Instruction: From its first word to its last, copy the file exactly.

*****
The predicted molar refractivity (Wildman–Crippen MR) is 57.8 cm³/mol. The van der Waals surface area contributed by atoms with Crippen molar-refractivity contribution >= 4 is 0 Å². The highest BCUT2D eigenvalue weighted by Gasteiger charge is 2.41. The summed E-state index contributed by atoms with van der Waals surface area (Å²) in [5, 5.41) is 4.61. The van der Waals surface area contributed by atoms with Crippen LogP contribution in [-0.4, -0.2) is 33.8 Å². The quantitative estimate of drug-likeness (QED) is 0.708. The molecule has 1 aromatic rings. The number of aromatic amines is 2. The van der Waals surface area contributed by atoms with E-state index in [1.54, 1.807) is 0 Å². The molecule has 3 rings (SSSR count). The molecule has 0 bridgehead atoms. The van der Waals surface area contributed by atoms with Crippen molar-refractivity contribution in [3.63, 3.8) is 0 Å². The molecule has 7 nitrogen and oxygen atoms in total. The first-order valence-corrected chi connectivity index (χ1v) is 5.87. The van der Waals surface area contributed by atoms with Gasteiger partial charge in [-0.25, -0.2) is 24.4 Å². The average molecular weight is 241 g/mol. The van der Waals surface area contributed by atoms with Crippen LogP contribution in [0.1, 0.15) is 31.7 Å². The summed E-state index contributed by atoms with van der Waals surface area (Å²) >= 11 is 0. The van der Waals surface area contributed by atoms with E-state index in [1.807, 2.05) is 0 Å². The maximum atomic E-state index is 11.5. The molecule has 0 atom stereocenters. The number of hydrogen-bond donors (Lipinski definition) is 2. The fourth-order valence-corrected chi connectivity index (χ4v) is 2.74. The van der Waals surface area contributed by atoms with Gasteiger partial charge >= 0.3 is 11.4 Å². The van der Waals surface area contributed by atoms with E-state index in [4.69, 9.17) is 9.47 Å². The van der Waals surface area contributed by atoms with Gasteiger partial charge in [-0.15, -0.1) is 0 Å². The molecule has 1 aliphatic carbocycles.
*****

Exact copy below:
The predicted molar refractivity (Wildman–Crippen MR) is 57.8 cm³/mol. The van der Waals surface area contributed by atoms with Crippen molar-refractivity contribution >= 4 is 0 Å². The highest BCUT2D eigenvalue weighted by Gasteiger charge is 2.41. The summed E-state index contributed by atoms with van der Waals surface area (Å²) in [5, 5.41) is 4.61. The van der Waals surface area contributed by atoms with Crippen LogP contribution in [-0.4, -0.2) is 33.8 Å². The quantitative estimate of drug-likeness (QED) is 0.708. The molecule has 1 aromatic rings. The number of aromatic amines is 2. The van der Waals surface area contributed by atoms with E-state index in [1.54, 1.807) is 0 Å². The molecule has 3 rings (SSSR count). The molecule has 0 bridgehead atoms. The van der Waals surface area contributed by atoms with Crippen molar-refractivity contribution in [3.63, 3.8) is 0 Å². The molecule has 7 nitrogen and oxygen atoms in total. The first-order valence-corrected chi connectivity index (χ1v) is 5.87. The van der Waals surface area contributed by atoms with Gasteiger partial charge in [-0.25, -0.2) is 24.4 Å². The average molecular weight is 241 g/mol. The van der Waals surface area contributed by atoms with Crippen LogP contribution in [0.1, 0.15) is 31.7 Å². The summed E-state index contributed by atoms with van der Waals surface area (Å²) >= 11 is 0. The van der Waals surface area contributed by atoms with E-state index in [1.807, 2.05) is 0 Å². The maximum atomic E-state index is 11.5. The molecule has 0 atom stereocenters. The number of hydrogen-bond donors (Lipinski definition) is 2. The fourth-order valence-corrected chi connectivity index (χ4v) is 2.74. The van der Waals surface area contributed by atoms with Gasteiger partial charge >= 0.3 is 11.4 Å². The van der Waals surface area contributed by atoms with E-state index in [4.69, 9.17) is 9.47 Å². The van der Waals surface area contributed by atoms with Gasteiger partial charge in [-0.15, -0.1) is 0 Å². The molecule has 1 aliphatic carbocycles.